Connect
MJA
MJA

Alan Norman Jennings MB BS, DipPsyMed, FRANZCP

Millie Mills
Med J Aust 2006; 184 (5): 237.
Published online: 6 March 2006

Alan Jennings was a pioneer in the field of child psychiatry whose visions were realised in his own lifetime. He was born on 10 June 1923 in Hull, UK, and completed his schooling there. At the outbreak of war in 1939, his mother migrated to Sydney with her three children. Alan graduated in medicine from the University of Sydney in 1945. After working for a short period in the NSW Department of Health, he went to Manchester to do a Diploma in Psychological Medicine.

Returning to Australia in 1950, Alan worked at Yasmar Child Guidance Clinic in Sydney until 1954, when he became Director of the Brisbane Street child guidance clinics. These were teaching and training clinics for students in psychiatry and social work linked to the University of Sydney’s Department of Psychiatry.

Alan soon realised that some children needed treatment in a residential unit. He was awarded a travelling grant to study residential care for emotionally disturbed children in the United States and the United Kingdom. In 1959, he established Australia’s first unit for emotionally disturbed children at North Ryde Psychiatric Centre. In a twin ward, he opened the first demonstration unit for 20 mentally retarded boys to show the advantages of having a much higher than usual ratio of nursing staff to patients. He also opened a ward for severely to grossly mentally handicapped children aged under 2 years, many of whom were also physically handicapped. He imbued all staff with a positive, caring philosophy.

Alan was the first Director for the Mentally Handicapped in the NSW Department of Health (1964–1973), during which time he persuaded the Department to buy Renwick Children’s Hospital in Summer Hill to establish the first diagnostic unit for retarded children.

Alan was Director of Marsden Hospital, Westmead (the first purpose-built institution for mentally retarded children), from 1969 to 1978. The Department of Health also bought the old King’s School, Parramatta, as a hostel for mentally retarded young men and women transferred from the old “mental retardation hospitals”. Later, group homes were established for selected children and residents from Marsden Rehabilitation Unit.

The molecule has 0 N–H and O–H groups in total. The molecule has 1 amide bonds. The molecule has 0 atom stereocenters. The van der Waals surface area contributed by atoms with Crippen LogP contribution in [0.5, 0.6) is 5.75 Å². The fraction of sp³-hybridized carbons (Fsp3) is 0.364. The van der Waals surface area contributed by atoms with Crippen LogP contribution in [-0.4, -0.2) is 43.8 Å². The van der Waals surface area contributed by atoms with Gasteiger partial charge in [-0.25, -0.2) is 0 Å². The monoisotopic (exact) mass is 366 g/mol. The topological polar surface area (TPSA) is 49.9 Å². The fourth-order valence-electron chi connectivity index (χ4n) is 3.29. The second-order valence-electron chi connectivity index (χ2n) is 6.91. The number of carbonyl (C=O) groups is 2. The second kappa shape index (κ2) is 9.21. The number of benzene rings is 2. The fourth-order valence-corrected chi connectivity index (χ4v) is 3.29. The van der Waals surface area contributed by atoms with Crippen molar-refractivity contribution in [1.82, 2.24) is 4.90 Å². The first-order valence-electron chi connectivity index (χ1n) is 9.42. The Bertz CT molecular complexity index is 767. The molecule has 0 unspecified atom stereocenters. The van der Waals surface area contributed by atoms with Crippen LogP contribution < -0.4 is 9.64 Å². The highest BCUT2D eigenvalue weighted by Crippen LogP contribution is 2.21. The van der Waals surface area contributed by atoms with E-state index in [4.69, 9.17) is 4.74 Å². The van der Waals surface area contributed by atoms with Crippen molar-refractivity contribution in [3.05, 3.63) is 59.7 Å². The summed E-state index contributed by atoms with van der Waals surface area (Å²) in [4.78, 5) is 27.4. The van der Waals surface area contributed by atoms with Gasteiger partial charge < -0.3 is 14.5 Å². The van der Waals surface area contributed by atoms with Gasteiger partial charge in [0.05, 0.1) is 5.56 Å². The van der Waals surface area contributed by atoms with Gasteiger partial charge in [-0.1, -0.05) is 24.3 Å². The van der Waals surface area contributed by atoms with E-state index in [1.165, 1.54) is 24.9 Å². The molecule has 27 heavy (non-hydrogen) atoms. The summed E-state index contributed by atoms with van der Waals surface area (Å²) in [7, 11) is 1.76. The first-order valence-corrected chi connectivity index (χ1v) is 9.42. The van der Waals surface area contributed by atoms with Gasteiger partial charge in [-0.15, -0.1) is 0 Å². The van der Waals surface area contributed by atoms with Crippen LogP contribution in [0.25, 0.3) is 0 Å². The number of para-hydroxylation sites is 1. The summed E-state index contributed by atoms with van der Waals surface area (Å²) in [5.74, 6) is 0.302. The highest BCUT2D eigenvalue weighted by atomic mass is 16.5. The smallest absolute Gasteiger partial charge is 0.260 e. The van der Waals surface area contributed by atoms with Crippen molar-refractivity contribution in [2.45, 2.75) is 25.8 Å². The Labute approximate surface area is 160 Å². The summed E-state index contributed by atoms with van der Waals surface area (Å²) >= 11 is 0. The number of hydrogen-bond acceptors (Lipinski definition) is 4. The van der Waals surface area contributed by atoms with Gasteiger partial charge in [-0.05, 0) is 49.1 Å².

Alan travelled and studied many times overseas, notably in Denmark and The Netherlands. He lectured at the University of Sydney, Macquarie University, the University of NSW and the NSW Institute of Psychiatry. He was the first President of the Australian Group for the Scientific Study of Mental Deficiency and served on many committees, including the Minister of Health’s Committee in Regard to Mental Defectives and the World Health Organization’s Policy Committee on Mental Retardation.

After retirement in 1979, Alan studied Italian and lectured in art and religion at Adelaide University. Despite being blind in his later years, he had a very focused, enquiring mind and continued to explore many avenues of intellectual learning, including religion, philosophy, ecology and neuropathology.

He died in Adelaide on 19 April 2005 after emergency heart surgery. He is survived by his wife Roleena and children Ian and Susan.

  • Millie Mills

  • Willoughby, NSW.

Correspondence: 

Author

remove_circle_outline Delete Author
add_circle_outline Add Author

Comment
Do you have any competing interests to declare? *

I/we agree to assign copyright to the Medical Journal of Australia and agree to the Conditions of publication *
I/we agree to the Terms of use of the Medical Journal of Australia *
Email me when people comment on this article

Responses are now closed for this article.